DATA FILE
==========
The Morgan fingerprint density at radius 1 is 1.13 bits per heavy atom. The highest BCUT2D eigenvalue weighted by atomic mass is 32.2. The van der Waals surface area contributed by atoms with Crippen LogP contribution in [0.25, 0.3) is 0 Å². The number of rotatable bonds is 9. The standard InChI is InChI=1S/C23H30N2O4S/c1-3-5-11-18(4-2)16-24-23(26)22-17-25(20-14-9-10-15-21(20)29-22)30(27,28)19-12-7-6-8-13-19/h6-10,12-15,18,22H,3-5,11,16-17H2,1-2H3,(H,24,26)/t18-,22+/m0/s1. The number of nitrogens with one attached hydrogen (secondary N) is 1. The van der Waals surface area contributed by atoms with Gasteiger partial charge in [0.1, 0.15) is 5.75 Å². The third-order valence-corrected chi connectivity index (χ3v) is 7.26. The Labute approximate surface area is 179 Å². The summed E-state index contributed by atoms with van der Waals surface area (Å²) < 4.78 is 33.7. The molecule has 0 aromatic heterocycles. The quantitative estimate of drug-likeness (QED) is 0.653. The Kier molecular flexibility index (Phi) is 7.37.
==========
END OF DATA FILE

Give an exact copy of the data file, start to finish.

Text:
The Morgan fingerprint density at radius 1 is 1.13 bits per heavy atom. The highest BCUT2D eigenvalue weighted by atomic mass is 32.2. The van der Waals surface area contributed by atoms with Crippen LogP contribution in [0.25, 0.3) is 0 Å². The number of rotatable bonds is 9. The standard InChI is InChI=1S/C23H30N2O4S/c1-3-5-11-18(4-2)16-24-23(26)22-17-25(20-14-9-10-15-21(20)29-22)30(27,28)19-12-7-6-8-13-19/h6-10,12-15,18,22H,3-5,11,16-17H2,1-2H3,(H,24,26)/t18-,22+/m0/s1. The number of nitrogens with one attached hydrogen (secondary N) is 1. The van der Waals surface area contributed by atoms with Gasteiger partial charge in [0.1, 0.15) is 5.75 Å². The third-order valence-corrected chi connectivity index (χ3v) is 7.26. The Labute approximate surface area is 179 Å². The summed E-state index contributed by atoms with van der Waals surface area (Å²) < 4.78 is 33.7. The molecule has 0 aromatic heterocycles. The quantitative estimate of drug-likeness (QED) is 0.653. The Kier molecular flexibility index (Phi) is 7.37.